Remember meForgot password?
    Log in with Twitter

article imageAlmost 10,000 retail stores expected to close in 2017

By Karen Graham     Apr 23, 2017 in Business
Retail stores across the U.S. are closing their doors at a record-breaking rate this year - victims of decades of overbuilding and a rise in online shopping.
Just this last week, Bebe Stores Inc, a women's apparel chain, announced it was closing its remaining 170 stores and will concentrate on online sales. Teen retailer, Rue21 Inc also announced it would close about 400 of its 1,100 stores, reports the Wall Street Journal.
Last month, it was Staples, and in February, JC Penny announced the closure of some of its stores. And from the look of it right now, says CNN Money, the year 2017 will turn out to be an epic year of store closings, with at least 8,600 brick-and-mortar stores forecast to close their doors this year, according to brokerage firm Credit Suisse.
In its report, Credit Suisse cites statistics showing 2,056 stores closed down in 2016 and 5,077 were shuttered in 2015. The year 2008 turned out to be the worst year for retailers, with 6,163 stores shut down. "Barely a quarter into 2017, year-to-date retail store closings have already surpassed those of 2008," when the Great Recession was raging, the report says.
The former Camp Snoopy Amusement park before it was Nickelodeon Universe at the center of the Mall o...
The former Camp Snoopy Amusement park before it was Nickelodeon Universe at the center of the Mall of America in Bloomington, Minnesota.
Jeremy Noble from St. Paul
And with retail stores disappearing from America's iconic shopping malls, leaving hundreds of empty slots to be filled, you may be surprised to know those empty spaces account for 10 percent of U.S. retail space, or nearly 1 billion square feet.
Additionally, when the Labor Department released its job figures on April 7, the report showed that retailers cut almost 30,000 positions in March, about the same number of jobs they cut in February, making the two-month span the worst showing since 2009, reported Bloomberg.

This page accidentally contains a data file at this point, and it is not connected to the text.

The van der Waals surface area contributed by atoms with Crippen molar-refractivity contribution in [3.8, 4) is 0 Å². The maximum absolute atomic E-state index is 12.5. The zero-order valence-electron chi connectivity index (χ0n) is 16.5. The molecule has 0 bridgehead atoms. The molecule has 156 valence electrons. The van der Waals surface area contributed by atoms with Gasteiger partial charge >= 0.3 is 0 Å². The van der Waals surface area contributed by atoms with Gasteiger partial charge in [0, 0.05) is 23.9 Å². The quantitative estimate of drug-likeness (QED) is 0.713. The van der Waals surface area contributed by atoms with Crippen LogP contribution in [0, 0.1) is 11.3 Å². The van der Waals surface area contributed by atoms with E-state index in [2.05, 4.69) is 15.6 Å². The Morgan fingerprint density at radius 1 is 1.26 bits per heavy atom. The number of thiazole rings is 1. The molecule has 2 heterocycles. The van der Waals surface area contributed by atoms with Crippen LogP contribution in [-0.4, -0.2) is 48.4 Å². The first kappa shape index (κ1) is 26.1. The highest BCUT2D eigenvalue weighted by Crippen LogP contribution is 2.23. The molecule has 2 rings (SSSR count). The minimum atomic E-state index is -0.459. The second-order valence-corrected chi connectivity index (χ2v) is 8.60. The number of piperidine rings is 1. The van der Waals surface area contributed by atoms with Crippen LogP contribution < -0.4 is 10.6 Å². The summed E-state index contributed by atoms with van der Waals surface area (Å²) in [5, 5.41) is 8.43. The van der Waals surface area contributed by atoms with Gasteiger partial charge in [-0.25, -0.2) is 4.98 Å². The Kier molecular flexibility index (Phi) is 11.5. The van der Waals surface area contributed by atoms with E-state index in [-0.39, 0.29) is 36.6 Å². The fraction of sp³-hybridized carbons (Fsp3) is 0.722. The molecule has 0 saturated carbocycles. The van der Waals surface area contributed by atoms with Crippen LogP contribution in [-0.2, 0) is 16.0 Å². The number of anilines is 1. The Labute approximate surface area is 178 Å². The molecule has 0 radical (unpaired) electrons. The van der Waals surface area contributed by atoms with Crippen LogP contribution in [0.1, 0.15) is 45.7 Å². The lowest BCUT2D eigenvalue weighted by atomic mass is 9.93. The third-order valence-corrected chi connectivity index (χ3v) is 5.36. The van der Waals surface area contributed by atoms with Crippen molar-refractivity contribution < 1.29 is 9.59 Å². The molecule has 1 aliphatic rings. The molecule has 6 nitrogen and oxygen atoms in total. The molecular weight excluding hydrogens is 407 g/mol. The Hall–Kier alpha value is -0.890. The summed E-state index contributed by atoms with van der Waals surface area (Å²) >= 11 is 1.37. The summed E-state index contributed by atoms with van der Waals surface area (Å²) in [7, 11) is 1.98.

A neighborhood center in the form of a strip mall  in Cornelius  Oregon
A neighborhood center in the form of a strip mall, in Cornelius, Oregon
M.O. Stevens
What is going on with all these closings?
Surprisingly, the 2016 holiday shopping season was one of the retail sector's best years. However, much of it came from online shopping, where the profit margin is lower due to technology and shipping costs. And this is the main reason behind the closures of so many brick-and-mortar stores.
It is just too difficult to compete against E-commerce giants like Amazon. They have become masters at online shopping. But Amazon and other entities like them are not the only reason for the closures. The Daily Caller points out that many retailers misread the economic picture a few years ago, opening more stores than were needed.
You could compare the picture to just about any city or town in this country. When one store opens on a corner and seems to be doing great, three other stores will open right around the first one, and then, no one does great.
“Thousands of new doors opened and rents soared” after the retail sector’s boom in the late 1990s and early 2000s, Richard Hayne, CEO of Urban Outfitters said. “This created a bubble, and like housing, that bubble has now burst.”
Defaults are also contributing to the trend in closings. Payless is closing 400 stores after filing for bankruptcy earlier this month. HHGregg Inc., Gordmans Stores Inc., and Gander Mountain Co. all entered bankruptcy this year and RadioShack has filed for Chapter 11 for the second time in two years.
We will undoubtedly be seeing some major changes in the retail market over the next several years as companies review their profit margins and reorganize their business structures to compete in the new world of E-commerce.
More about retail stores, closures in 2017, overbuilding, Online shopping, Economy
More news from
Latest News
Top News